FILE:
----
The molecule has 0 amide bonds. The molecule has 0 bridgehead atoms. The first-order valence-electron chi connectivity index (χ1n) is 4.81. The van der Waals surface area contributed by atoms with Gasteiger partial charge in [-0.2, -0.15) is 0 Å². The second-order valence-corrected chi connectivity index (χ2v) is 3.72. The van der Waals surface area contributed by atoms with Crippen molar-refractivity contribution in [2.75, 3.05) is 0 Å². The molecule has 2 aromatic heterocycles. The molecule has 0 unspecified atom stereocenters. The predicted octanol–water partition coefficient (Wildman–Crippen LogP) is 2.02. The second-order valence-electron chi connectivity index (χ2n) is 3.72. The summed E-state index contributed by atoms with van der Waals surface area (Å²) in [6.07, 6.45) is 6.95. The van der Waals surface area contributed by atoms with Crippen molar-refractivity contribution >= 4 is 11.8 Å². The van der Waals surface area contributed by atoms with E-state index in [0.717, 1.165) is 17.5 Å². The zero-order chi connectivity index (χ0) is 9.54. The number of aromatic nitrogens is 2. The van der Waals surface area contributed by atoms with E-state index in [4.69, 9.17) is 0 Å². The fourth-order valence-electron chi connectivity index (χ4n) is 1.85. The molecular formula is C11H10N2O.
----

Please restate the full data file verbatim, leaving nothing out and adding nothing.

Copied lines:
The molecule has 0 amide bonds. The molecule has 0 bridgehead atoms. The first-order valence-electron chi connectivity index (χ1n) is 4.81. The van der Waals surface area contributed by atoms with Gasteiger partial charge in [-0.2, -0.15) is 0 Å². The second-order valence-corrected chi connectivity index (χ2v) is 3.72. The van der Waals surface area contributed by atoms with Crippen molar-refractivity contribution in [2.75, 3.05) is 0 Å². The molecule has 2 aromatic heterocycles. The molecule has 0 unspecified atom stereocenters. The predicted octanol–water partition coefficient (Wildman–Crippen LogP) is 2.02. The second-order valence-electron chi connectivity index (χ2n) is 3.72. The summed E-state index contributed by atoms with van der Waals surface area (Å²) in [6.07, 6.45) is 6.95. The van der Waals surface area contributed by atoms with Crippen molar-refractivity contribution >= 4 is 11.8 Å². The van der Waals surface area contributed by atoms with E-state index in [0.717, 1.165) is 17.5 Å². The zero-order chi connectivity index (χ0) is 9.54. The number of aromatic nitrogens is 2. The van der Waals surface area contributed by atoms with E-state index in [4.69, 9.17) is 0 Å². The fourth-order valence-electron chi connectivity index (χ4n) is 1.85. The molecular formula is C11H10N2O.